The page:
Illusions: The Unswerving Punctuality of—

CharlieGirl (Kendra) and et alia

Daria and associated characters are copyright their respective owners and creators.

1. (by CharlieGirl)

Daria lay on her stomach, her head resting on her arms, staring at the blankness of her padded wall. Nothing much was eating at her, except boredom, and a bit of disgust that she kept well-squashed. For now.

Jane was busy with her new job at Pizza King, trying to save enough up to help with college expenses, pending financial aid. Quinn, who was finally becoming INTERESTING, was at Sandi's house, with the remnants of the now-defunct Fashion Club. Jake was with a promising client, discussing a possible contract over drinks or, more likely, drinking alone. Tom, whom she had broken up with only a few weeks earlier, was most likely at the cove with his family.

And Helen... She was at work, boffing the boss, as usual.

And, as usual, Daria said nothing, trying to maintain the peace long enough so that she could escape. She hoped that Helen and Jake would maintain their illusions long enough so that Quinn could get out relatively unscathed, too. She was finally becoming human, and Daria didn't want to see that crushed by their parents' problems.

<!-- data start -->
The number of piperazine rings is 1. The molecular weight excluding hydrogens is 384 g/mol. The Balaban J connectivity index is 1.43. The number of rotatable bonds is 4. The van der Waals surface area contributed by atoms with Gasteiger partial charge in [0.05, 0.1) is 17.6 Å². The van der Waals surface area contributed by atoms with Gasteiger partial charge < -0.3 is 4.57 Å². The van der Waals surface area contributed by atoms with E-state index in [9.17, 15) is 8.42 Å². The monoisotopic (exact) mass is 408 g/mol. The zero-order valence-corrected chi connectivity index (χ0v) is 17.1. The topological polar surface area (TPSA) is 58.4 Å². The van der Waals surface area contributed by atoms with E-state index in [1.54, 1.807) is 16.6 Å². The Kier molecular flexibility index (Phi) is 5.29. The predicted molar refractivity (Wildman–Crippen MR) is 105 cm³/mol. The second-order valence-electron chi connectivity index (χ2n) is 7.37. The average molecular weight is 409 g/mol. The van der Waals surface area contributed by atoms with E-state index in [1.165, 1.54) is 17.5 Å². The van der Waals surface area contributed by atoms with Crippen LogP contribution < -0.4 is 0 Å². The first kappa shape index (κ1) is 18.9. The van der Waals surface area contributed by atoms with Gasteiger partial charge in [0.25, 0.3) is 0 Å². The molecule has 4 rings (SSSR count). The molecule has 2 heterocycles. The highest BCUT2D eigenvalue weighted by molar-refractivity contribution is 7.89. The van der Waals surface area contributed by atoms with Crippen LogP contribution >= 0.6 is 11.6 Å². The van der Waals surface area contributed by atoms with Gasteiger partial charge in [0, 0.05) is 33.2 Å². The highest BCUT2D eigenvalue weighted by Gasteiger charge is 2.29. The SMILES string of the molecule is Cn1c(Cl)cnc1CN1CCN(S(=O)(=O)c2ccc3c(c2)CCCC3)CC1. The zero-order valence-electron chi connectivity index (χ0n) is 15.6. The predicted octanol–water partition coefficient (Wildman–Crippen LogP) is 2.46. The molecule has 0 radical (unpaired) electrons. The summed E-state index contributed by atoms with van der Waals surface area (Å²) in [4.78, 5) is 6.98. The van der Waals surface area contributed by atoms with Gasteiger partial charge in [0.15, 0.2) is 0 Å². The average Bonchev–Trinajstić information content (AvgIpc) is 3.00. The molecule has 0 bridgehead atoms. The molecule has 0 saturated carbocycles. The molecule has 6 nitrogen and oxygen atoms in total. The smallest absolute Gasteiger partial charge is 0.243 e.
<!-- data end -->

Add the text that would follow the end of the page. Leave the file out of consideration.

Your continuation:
She tried to block out images of what Helen was doing that very moment, but it was becoming more and more difficult. She got up and put on her boots, intending to go for a walk. Walking towards her door, she thought about how very soon this house, which had been a home to her for the past nearly three years, would soon be gone. No doubt that once Quinn was off to college, the 'rents would split. They had been wanting to for years, despite occasional flings with each other, and the only reason they stayed together was “for the girls.”

In the hallway, Daria paused at the head of the stairs and looked up slightly at the attic pull-door on the ceiling near her parents' room. She'd never really bothered to go up there, and all she really knew about their attic was that there were a few boxes from Highland, and that the attic had windows, so even if there was no bulb, the mid-afternoon summer sun would let her see.

“Oh, what the hell.” She reached for the cord, and gave a good tug.

The attic door came down with a hard creak, and Daria had to kick the hinges to make the stairs unfold.

“Well, no one's been up HERE in awhile, THAT'S for sure.”

Climbing up the steep steps, she looked around. Dust had been stirred up with the stairs being moved, and the motes danced in the sunlight like something from a dream. Nearly spell-bound, Daria pulled the steps up after her, and closed the door. There was a switch on a support beam, and the bulb on the pole crackled to life after long dormancy.